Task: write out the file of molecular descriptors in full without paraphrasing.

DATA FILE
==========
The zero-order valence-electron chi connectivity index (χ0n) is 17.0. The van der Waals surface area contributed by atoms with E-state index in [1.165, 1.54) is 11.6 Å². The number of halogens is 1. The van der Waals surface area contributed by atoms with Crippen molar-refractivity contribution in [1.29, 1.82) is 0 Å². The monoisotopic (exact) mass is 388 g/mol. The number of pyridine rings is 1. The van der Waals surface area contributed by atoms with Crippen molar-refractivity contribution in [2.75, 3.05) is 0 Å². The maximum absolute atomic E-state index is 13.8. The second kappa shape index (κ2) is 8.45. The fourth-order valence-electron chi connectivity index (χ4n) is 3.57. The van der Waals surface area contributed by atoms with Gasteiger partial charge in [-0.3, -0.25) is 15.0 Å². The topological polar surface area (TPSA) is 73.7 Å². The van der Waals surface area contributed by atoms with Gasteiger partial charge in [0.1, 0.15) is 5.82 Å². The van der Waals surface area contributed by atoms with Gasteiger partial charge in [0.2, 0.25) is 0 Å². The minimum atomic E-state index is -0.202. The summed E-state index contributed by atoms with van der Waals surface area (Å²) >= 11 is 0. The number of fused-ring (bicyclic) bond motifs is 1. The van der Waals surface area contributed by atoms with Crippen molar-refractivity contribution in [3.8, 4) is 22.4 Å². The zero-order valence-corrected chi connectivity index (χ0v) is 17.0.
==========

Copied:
The zero-order valence-electron chi connectivity index (χ0n) is 17.0. The van der Waals surface area contributed by atoms with E-state index in [1.165, 1.54) is 11.6 Å². The number of halogens is 1. The van der Waals surface area contributed by atoms with Crippen molar-refractivity contribution in [1.29, 1.82) is 0 Å². The monoisotopic (exact) mass is 388 g/mol. The number of pyridine rings is 1. The van der Waals surface area contributed by atoms with Crippen molar-refractivity contribution in [2.75, 3.05) is 0 Å². The maximum absolute atomic E-state index is 13.8. The second kappa shape index (κ2) is 8.45. The fourth-order valence-electron chi connectivity index (χ4n) is 3.57. The van der Waals surface area contributed by atoms with Gasteiger partial charge in [-0.3, -0.25) is 15.0 Å². The topological polar surface area (TPSA) is 73.7 Å². The van der Waals surface area contributed by atoms with Gasteiger partial charge in [0.1, 0.15) is 5.82 Å². The van der Waals surface area contributed by atoms with Gasteiger partial charge in [0.2, 0.25) is 0 Å². The minimum atomic E-state index is -0.202. The summed E-state index contributed by atoms with van der Waals surface area (Å²) >= 11 is 0. The number of fused-ring (bicyclic) bond motifs is 1. The van der Waals surface area contributed by atoms with Crippen molar-refractivity contribution in [3.8, 4) is 22.4 Å². The zero-order valence-corrected chi connectivity index (χ0v) is 17.0.